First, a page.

December 11, 2008

550 words 3 mins read

“Cloud” versus Hardware – Costs

It really humors me how much news I’ve seen as of late about “Cloud Computing”. Granted I’ve gotten more into that specific niche, so, I’m reading more into it. The one thing that a number of “major” news stories tout is how much money will be saved by using the “Cloud”. News flash… Only if you use the cloud properly. To use the cloud properly, you need to scale up and down. That is really about it. It isn’t difficult, but it isn’t necessary for a lot of people.

Take my personal hosting for example. This blog and a number of other sites I own (or friends own) are hosted on a VPS, which I pay a very minimal amount for. I’ve gotten Dugg before and that totally hosed my server for about 12 hours or so. It would have been nice to have a cloud all setup ready to scale at a moment’s notice, as I could have held up perfectly through the storm. But it would have been stupid. A) It was one day out of several years. B) I’d be paying a lot more for even a small instance at Amazon.

So, say you have a reasonable website that gets a decent amount of traffic. Does the traffic spike? When it does, will you lose money for being down or slow? Do you actually care that much about the hour a month you traffic is increased? Cloud versus Hardware is just like leasing versus buying a car. The way I figure it, you can buy a server from Dell which is approximately equivalent to an AWS instance, and pay it off in about a year (at the AWS Instance cost). So if you are only running one instance 24/7/365, at the end of a year you’ve spent a bit of money and got nothing. If you own the single sever that is running 24/7/365 then at the end of the year you’ve spent a bit of money, but own a server. Now after that first year, the hardware is essentially free. Can’t complain about free, now can you? Of course there are upkeep costs like hardware failure… but that is another argument for another day.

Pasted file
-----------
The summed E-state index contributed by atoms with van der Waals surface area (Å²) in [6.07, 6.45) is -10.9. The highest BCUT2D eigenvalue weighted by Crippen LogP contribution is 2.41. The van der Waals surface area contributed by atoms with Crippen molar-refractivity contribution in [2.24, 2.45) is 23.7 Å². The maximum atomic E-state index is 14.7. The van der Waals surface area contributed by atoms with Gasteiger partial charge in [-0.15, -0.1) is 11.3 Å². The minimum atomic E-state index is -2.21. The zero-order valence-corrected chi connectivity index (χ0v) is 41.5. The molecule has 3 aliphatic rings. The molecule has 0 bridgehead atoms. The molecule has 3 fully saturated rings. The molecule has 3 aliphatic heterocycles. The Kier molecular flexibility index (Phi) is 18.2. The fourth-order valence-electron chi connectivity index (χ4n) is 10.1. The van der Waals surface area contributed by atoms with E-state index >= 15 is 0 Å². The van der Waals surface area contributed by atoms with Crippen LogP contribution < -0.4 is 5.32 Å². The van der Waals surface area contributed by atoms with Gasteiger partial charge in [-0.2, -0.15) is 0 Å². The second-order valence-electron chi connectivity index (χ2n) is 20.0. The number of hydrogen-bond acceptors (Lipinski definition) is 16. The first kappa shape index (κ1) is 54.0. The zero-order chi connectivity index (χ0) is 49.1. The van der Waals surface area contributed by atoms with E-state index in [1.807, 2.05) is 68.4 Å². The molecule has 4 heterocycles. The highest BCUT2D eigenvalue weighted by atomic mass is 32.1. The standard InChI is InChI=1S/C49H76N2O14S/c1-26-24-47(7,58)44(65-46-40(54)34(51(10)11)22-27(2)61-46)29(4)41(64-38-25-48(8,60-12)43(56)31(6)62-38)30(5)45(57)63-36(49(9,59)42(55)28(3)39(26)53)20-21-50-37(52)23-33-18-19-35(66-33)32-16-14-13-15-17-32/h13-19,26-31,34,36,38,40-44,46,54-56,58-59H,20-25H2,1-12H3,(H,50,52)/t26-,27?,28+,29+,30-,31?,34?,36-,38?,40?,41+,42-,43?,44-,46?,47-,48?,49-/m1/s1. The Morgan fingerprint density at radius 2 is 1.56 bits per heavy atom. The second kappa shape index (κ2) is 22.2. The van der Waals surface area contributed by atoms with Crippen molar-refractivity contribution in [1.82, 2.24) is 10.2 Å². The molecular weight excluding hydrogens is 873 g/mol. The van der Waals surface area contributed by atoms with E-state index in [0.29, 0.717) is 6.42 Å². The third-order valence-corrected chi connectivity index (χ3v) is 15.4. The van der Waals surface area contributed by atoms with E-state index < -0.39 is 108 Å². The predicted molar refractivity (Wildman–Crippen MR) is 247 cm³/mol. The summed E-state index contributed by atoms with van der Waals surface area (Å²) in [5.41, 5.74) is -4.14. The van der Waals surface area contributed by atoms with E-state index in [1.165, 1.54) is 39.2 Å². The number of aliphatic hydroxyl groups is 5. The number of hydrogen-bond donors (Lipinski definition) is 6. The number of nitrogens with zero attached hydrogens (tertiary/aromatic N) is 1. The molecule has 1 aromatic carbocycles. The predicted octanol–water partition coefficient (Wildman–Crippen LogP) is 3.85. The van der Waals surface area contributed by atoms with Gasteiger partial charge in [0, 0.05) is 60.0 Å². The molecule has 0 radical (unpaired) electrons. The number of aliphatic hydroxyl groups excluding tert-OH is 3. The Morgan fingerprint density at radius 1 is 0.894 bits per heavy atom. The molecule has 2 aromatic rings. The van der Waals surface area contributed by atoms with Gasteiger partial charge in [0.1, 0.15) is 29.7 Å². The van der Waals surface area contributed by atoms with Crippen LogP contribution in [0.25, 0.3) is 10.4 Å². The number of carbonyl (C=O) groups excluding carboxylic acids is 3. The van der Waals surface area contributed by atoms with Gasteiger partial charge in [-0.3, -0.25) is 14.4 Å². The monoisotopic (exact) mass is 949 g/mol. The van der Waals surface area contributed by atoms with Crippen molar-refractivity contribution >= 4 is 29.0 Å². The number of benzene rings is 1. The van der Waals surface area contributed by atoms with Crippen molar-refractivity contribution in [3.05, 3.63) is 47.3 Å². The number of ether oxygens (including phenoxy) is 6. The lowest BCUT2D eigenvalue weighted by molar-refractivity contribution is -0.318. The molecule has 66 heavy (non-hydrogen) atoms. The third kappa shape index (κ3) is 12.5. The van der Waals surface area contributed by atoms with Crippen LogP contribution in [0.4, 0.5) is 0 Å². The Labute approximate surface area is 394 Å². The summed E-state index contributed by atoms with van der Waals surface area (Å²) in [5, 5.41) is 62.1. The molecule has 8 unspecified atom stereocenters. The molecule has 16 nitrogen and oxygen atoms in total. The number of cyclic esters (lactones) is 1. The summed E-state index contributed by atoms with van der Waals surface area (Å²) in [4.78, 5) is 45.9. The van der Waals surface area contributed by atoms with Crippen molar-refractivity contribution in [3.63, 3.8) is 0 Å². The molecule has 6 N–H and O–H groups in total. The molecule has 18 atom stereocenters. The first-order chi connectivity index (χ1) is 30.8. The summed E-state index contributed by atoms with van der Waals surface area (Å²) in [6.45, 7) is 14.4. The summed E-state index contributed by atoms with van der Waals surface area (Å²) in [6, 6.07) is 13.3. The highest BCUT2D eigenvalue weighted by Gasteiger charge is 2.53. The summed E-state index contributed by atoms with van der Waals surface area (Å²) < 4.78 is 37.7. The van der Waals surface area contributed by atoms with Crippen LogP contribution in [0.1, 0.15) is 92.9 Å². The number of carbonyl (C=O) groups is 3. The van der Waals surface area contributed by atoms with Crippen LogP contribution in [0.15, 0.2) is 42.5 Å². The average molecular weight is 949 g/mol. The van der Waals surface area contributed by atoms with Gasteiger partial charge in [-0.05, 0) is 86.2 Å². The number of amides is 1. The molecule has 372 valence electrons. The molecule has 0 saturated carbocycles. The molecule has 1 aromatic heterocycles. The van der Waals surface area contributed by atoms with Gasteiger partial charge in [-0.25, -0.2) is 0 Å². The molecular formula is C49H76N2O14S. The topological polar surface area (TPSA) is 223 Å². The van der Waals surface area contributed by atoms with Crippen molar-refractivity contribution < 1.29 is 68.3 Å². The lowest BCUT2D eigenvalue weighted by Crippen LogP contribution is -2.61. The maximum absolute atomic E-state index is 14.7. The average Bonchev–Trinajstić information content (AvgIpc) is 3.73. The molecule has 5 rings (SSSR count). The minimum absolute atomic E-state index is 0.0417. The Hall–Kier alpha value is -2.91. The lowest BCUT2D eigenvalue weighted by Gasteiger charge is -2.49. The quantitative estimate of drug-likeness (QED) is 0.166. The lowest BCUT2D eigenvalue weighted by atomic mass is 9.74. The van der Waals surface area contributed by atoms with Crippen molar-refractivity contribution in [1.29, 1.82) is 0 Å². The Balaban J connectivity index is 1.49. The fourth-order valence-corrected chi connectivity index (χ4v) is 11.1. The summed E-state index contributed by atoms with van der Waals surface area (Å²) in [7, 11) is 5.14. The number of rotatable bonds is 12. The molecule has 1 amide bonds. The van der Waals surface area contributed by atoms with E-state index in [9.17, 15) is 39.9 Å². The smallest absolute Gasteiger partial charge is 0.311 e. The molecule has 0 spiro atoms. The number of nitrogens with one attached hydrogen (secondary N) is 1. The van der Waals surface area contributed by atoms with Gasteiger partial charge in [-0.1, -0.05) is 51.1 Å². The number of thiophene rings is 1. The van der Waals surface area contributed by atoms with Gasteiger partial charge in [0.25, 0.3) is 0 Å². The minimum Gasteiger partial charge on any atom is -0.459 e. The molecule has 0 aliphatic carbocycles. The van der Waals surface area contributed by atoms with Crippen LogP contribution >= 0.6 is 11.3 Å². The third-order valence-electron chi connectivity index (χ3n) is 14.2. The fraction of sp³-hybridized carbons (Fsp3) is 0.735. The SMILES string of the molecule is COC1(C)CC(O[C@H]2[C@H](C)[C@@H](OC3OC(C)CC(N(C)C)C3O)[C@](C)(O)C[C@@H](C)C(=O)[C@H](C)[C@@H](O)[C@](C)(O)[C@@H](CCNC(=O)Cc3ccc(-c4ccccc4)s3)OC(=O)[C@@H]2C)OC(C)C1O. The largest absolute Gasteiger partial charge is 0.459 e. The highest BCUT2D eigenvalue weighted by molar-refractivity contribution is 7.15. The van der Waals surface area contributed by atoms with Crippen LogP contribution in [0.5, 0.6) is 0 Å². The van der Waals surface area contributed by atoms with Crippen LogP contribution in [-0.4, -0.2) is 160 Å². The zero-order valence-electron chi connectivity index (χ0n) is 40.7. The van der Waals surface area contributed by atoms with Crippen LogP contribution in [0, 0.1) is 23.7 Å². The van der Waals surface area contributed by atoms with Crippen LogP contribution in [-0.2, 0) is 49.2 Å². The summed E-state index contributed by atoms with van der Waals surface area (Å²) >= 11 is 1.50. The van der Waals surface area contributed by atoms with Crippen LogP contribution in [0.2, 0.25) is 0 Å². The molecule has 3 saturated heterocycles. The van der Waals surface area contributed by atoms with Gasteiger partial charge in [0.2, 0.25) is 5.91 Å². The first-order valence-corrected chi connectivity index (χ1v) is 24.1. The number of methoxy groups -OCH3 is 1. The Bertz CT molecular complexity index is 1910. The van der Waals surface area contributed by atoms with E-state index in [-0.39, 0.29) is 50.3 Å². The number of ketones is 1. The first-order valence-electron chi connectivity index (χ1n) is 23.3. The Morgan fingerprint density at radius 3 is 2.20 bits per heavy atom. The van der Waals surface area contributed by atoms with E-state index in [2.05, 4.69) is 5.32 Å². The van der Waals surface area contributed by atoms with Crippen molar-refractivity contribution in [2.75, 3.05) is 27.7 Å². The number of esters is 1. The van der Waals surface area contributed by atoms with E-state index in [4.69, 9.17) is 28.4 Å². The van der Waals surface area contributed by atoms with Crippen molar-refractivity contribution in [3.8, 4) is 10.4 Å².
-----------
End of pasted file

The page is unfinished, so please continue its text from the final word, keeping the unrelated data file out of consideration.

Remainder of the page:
Regular usage spikes are what it is all about. Keyword being REGULAR. You can look at CNN on 9/11 for a great example. Yes, their website got hit EXTREMELY hard and if they had been using the Cloud, they could have weathered it no problem. But is 3 days out of several years worth the costs? No. Not by a long shot.

Take another example, Woot.com. They get about 50% of all the purchases made for a day, in about 6 hours, as seen here. Every day at midnight, there is a rush of people which tapers off extremely quickly. Then, in the morning it picks back up again and then slides off and holds at a low but constant level. At midnight and 8am they can pay for 10 times the standard number of servers they need, for an hour. After that they can reduce the number of servers.

In the end, every instance left running in the cloud 24/7 is money wasted. Of course you need some base to keep your site going, but just keep the money in mind.